The same forces apply to governments. They may want to reach out in order to have influence in the outside world. They may also want to act against the outside world reaching in so as to protect their own standards. There is a motive both to project and to protect. Both motivations are expressed in the EU’s GDPR that aims to protect privacy standards in the EU and to encourage other countries to adopt the same standards. While the EU has taken the lead in respect of privacy, the US has long had the lead in respect of the financial probity of markets. The EU is also preparing action in relation to protecting its own environmental standards through the design of a carbon border tax.
Supply effects and the means of influence
When the ability of governments to have external effect is assessed, the economist Albert Hirschman made a distinction between ‘supply’ effects and the means of influence. Supply effects are those such as the size of a market. Thus, the US can have an impact on outside jurisdictions because it provides the largest financial market in the world and foreign financial entities want to make use of it. The means of influence are mainly regulatory. Regulations can be framed in such a way as to have external effect.
Regulatory influence: net costs and benefits
When governments choose a regulatory approach as their means of influence, they make three types of decision. First, they have to frame the menu – the range of options they will consider and choose from. The menu includes positive incentives for outside jurisdictions to adopt compatible practices and standards; it also can include penalties such as fines and exclusion from the market. Secondly, they will have to make their choice from the menu. If differences with outside jurisdictions are not too far apart then positive incentives, such as monitoring performance, may be sufficient to bring about convergence. If differences are deeply embedded, then penalties may be called for in order to induce change or to deny market access. Thirdly, their choices from the menu are not cost free. A border tax will raise costs to their own consumers. The calculation thus is about weighing the benefits net of any costs and unacceptable adverse effects.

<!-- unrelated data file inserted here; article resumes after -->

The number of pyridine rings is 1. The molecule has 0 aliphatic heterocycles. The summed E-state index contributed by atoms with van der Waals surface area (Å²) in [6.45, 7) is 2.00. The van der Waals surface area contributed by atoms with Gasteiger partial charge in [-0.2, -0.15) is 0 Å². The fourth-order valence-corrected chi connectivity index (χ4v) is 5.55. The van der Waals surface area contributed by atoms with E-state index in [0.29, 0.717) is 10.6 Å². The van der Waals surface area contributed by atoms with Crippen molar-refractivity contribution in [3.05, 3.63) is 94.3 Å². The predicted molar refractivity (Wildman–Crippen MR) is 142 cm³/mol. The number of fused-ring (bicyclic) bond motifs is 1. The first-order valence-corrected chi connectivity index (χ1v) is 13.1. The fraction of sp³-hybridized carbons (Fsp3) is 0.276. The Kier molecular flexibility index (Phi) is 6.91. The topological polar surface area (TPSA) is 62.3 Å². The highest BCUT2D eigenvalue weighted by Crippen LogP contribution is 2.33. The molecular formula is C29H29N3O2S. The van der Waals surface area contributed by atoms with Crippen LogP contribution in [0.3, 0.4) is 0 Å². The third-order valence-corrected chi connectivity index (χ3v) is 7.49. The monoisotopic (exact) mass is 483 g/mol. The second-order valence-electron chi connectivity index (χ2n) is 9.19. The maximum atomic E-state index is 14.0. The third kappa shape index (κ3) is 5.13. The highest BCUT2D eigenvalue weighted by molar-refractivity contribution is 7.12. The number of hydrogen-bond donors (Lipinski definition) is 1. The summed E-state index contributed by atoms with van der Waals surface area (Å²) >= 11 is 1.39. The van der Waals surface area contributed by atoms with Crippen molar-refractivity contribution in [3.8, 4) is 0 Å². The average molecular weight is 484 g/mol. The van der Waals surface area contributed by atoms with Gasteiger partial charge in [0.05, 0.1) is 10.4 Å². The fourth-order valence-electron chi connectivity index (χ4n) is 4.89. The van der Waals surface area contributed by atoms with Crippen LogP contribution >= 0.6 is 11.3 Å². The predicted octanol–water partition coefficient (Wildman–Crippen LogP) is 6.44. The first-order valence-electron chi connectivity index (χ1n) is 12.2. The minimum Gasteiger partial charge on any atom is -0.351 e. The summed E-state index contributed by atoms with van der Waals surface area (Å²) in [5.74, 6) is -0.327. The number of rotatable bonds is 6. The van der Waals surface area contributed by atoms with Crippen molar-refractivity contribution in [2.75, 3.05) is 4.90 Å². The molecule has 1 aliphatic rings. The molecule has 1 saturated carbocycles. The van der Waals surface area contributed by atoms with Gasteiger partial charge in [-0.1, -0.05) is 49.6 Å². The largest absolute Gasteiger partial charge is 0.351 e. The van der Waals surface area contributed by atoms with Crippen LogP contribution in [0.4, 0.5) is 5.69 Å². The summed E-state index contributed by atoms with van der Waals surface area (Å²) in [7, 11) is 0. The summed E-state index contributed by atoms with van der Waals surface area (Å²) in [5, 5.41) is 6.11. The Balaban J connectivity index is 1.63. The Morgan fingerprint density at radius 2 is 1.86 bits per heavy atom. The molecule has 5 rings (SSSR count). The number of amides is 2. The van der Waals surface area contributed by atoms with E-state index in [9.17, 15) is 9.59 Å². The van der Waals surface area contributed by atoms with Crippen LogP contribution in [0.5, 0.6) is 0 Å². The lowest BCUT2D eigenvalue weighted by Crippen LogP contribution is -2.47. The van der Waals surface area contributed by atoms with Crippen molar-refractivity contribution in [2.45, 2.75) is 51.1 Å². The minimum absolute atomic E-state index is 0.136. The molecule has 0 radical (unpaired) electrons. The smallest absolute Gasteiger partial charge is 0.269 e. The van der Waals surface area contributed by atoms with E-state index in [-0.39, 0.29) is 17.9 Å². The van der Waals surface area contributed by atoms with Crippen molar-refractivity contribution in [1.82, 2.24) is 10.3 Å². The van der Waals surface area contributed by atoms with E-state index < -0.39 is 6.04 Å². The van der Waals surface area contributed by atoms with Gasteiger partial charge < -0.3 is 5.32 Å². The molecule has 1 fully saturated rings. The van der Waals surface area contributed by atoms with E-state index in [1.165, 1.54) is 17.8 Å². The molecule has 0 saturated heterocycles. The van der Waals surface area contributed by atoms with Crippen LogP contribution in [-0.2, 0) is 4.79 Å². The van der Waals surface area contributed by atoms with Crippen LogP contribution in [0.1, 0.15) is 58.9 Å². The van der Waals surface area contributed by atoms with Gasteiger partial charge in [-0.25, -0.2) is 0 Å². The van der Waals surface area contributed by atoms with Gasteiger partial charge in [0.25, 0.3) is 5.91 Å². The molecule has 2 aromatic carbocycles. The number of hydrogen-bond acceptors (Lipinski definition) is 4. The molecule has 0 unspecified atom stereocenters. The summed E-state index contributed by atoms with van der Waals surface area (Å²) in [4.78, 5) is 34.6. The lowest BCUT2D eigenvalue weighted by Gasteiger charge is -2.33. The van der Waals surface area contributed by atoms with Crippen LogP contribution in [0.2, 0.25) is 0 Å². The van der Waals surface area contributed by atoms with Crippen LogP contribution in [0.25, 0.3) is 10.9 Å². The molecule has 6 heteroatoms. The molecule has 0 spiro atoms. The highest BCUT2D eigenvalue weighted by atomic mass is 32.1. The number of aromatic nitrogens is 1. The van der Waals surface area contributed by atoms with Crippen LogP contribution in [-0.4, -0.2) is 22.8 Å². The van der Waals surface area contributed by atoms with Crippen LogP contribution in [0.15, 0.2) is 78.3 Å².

Extraterritorial effect: the new normal
We are moving from a world where extraterritorial effect is the exception to one where it is becoming the new normal. The Chinese government passes laws to control what their citizens say and do outside China’s borders. The EU wants to influence environmental standards down the supply chain. The US has traditionally taken a lead against foreign corrupt practices.
The concern around the growth of legislation with external effect is that it embodies and encourages unilateralism at the expense of internationally agreed approaches. This is not always the case. Some of the legislation is enacted in order to reflect international agreements. However, some of the unilateralism is unnecessary. In principle, the EU and US could and should get together to adopt similar standards in such areas as environmental protection and privacy. In addition, other unilateral approaches might be avoided or mitigated by multilateral understandings reached for example in GATT. Nevertheless, as long as we live in a world where different countries hold and apply very different values we can expect countries to act in ways that continue to project and to protect their own.